What is Hypnotherapy? How does Hypnosis work? What can Psychology teach me? How can I learn to understand both my own mind and others people's minds? Connecting Hypnotherapy aims to answer these questions in a continuous stream of posts that fill in the enormous jigsaw puzzle piece by piece with articles that shed light on a myriad of fascinating different topics all related to the mind, and to life. I hope you enjoy reading.
Studies are beginning to show that hypnosis can build muscle on its own. Incredible-sounding, yes, but in one study, two groups were measured for muscle strength and size. One group exercised for a number of weeks, and the other did hypnosis for muscle growth for the same period of time. The exercising group increased muscle size and strength 30 percent, and the hypnosis group had an increase of 16 percent--without any conscious exercise. Imagine the progress you could make combining exercise and hypnosis!
Hypnosis is a state between sleep and wakefulness in which certain parts of your brain have shut down, principally your external senses, you body awareness, and your ability to judge and analyze. It is the latter part of your brain that most frequently stops you from making changes. The subconscious wants to maintain current behaviors because it feels they are safer. Hypnosis allows you to avoid the resistance and establish new behaviors more easily. It may involve one or more sessions with a trained hypnotist.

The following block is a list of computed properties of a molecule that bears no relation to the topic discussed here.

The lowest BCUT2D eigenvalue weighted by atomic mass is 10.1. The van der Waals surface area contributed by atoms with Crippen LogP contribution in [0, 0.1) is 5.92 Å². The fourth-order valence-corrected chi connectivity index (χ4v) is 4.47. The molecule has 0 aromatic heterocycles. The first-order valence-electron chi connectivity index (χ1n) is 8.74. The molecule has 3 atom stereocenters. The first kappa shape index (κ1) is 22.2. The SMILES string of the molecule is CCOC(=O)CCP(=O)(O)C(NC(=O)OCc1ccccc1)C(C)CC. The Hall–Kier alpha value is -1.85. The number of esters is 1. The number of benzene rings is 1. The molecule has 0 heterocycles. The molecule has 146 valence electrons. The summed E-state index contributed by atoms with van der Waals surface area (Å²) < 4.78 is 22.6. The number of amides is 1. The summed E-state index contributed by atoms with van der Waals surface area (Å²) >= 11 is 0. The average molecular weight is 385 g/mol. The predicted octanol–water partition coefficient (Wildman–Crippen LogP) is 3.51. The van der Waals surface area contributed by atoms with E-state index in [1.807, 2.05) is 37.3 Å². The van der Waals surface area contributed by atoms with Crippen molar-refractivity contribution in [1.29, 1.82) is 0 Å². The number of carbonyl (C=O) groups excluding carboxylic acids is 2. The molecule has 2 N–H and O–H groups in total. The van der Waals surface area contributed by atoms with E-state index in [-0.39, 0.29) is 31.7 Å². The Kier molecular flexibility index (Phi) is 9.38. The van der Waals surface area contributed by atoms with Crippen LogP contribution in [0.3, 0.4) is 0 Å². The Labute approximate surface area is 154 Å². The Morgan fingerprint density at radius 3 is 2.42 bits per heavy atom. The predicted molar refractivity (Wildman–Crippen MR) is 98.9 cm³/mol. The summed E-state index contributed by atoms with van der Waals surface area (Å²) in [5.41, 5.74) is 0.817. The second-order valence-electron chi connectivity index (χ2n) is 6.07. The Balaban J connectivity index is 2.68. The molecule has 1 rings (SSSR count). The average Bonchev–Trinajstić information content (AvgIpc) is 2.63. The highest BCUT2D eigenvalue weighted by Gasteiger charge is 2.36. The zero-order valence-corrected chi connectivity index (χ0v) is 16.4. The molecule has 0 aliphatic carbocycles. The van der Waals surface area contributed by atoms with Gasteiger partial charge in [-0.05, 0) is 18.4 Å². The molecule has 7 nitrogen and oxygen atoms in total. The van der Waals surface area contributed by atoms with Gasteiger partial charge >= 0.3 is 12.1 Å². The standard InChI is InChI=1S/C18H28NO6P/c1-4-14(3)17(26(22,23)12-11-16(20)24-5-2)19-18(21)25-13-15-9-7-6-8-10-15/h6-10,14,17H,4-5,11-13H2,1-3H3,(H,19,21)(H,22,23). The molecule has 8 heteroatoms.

A hypnotist who understands muscle growth may identify areas for you to improve your workouts. Common shortfalls are infrequent workouts, not exhausting your muscles, not changing your routine enough, not giving muscle groups enough rest, overchallenging muscles and injuring them too often, insufficient muscle stretching and too much or too little cardio exercise. Too much aerobic exercise can start to break down muscle you built up during weight training. The hypnotist may formulate suggestions to increase gym frequency, for example, by associating arriving at your gym with the feeling of arriving home.
Hypnosis can affect many physiological systems in your body. The hypnotist may give you a trigger to use on yourself (some evocative image or phrase) to increase your strength when you exercise. It may help you recreate the remembered sensation of energy and power you had during some of your best workouts. He may actually be helping you to hydrate your muscles or release more adrenaline or make sure you keep optimal form.
Part of looking fit is to expose your muscles by reducing your body fat. Beyond just cutting down on the amount of food, you may need to change the timing and choice of food. The hypnotist will probably take a thorough inventory of your eating habits. You may be eating too late at night when your body is less likely to burn calories. You may not be spreading calories out over the day for more efficient burning.
Many people underestimate the value of a good night's rest for muscle growth. Your hypnotist may make suggestions to help you go to bed earlier, fall asleep more easily, sleep through the night, and get a more restorative, restful sleep, so that your muscles get a rest and not additional exercise at night. Sleep deprivation may decrease appetitite and make you more antisocial so that you will feel less comfortable going to a public gym.